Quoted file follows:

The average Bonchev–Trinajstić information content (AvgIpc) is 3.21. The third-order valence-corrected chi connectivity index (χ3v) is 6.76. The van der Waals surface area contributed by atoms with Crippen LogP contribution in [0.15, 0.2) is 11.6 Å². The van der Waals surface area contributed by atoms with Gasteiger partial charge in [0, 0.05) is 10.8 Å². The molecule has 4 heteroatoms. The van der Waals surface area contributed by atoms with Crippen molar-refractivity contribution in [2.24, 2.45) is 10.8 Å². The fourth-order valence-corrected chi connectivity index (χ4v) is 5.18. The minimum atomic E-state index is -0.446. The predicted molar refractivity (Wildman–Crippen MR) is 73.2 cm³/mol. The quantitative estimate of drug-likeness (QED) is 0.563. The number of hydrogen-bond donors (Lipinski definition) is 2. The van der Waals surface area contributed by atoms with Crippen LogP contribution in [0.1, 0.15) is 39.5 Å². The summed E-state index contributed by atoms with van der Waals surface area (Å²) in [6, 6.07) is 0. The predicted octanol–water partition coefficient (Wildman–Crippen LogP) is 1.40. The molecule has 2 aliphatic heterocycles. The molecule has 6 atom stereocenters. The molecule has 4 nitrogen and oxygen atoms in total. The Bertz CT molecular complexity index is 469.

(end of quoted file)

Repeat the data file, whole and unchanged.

The average Bonchev–Trinajstić information content (AvgIpc) is 3.21. The third-order valence-corrected chi connectivity index (χ3v) is 6.76. The van der Waals surface area contributed by atoms with Crippen LogP contribution in [0.15, 0.2) is 11.6 Å². The van der Waals surface area contributed by atoms with Gasteiger partial charge in [0, 0.05) is 10.8 Å². The molecule has 4 heteroatoms. The van der Waals surface area contributed by atoms with Crippen molar-refractivity contribution in [2.24, 2.45) is 10.8 Å². The fourth-order valence-corrected chi connectivity index (χ4v) is 5.18. The minimum atomic E-state index is -0.446. The predicted molar refractivity (Wildman–Crippen MR) is 73.2 cm³/mol. The quantitative estimate of drug-likeness (QED) is 0.563. The number of hydrogen-bond donors (Lipinski definition) is 2. The van der Waals surface area contributed by atoms with Crippen LogP contribution in [0.1, 0.15) is 39.5 Å². The summed E-state index contributed by atoms with van der Waals surface area (Å²) in [6, 6.07) is 0. The predicted octanol–water partition coefficient (Wildman–Crippen LogP) is 1.40. The molecule has 2 aliphatic heterocycles. The molecule has 6 atom stereocenters. The molecule has 4 nitrogen and oxygen atoms in total. The Bertz CT molecular complexity index is 469.